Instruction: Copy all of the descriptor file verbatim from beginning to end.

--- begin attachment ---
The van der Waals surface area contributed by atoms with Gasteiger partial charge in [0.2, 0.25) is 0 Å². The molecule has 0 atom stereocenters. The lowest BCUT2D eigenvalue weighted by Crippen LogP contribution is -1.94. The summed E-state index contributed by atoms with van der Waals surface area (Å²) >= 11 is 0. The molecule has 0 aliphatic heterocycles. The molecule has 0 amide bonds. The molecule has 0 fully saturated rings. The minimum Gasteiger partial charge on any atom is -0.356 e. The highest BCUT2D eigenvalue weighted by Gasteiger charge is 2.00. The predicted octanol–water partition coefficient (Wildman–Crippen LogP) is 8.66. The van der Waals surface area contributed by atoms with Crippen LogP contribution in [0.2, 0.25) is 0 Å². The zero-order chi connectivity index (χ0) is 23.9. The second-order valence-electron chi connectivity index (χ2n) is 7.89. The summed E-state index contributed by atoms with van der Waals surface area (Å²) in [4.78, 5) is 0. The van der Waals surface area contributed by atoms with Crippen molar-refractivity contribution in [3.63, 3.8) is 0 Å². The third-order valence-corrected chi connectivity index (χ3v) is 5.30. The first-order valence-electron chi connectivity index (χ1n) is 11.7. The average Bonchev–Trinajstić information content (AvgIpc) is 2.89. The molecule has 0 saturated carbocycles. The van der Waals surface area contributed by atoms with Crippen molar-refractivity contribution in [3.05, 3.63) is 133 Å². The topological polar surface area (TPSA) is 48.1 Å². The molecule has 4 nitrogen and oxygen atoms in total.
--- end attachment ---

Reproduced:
The van der Waals surface area contributed by atoms with Gasteiger partial charge in [0.2, 0.25) is 0 Å². The molecule has 0 atom stereocenters. The lowest BCUT2D eigenvalue weighted by Crippen LogP contribution is -1.94. The summed E-state index contributed by atoms with van der Waals surface area (Å²) >= 11 is 0. The molecule has 0 aliphatic heterocycles. The molecule has 0 amide bonds. The molecule has 0 fully saturated rings. The minimum Gasteiger partial charge on any atom is -0.356 e. The highest BCUT2D eigenvalue weighted by Gasteiger charge is 2.00. The predicted octanol–water partition coefficient (Wildman–Crippen LogP) is 8.66. The van der Waals surface area contributed by atoms with Crippen LogP contribution in [0.2, 0.25) is 0 Å². The zero-order chi connectivity index (χ0) is 23.9. The second-order valence-electron chi connectivity index (χ2n) is 7.89. The summed E-state index contributed by atoms with van der Waals surface area (Å²) in [4.78, 5) is 0. The van der Waals surface area contributed by atoms with Crippen molar-refractivity contribution in [3.63, 3.8) is 0 Å². The third-order valence-corrected chi connectivity index (χ3v) is 5.30. The first-order valence-electron chi connectivity index (χ1n) is 11.7. The average Bonchev–Trinajstić information content (AvgIpc) is 2.89. The molecule has 0 saturated carbocycles. The van der Waals surface area contributed by atoms with Crippen molar-refractivity contribution in [3.05, 3.63) is 133 Å². The topological polar surface area (TPSA) is 48.1 Å². The molecule has 4 nitrogen and oxygen atoms in total.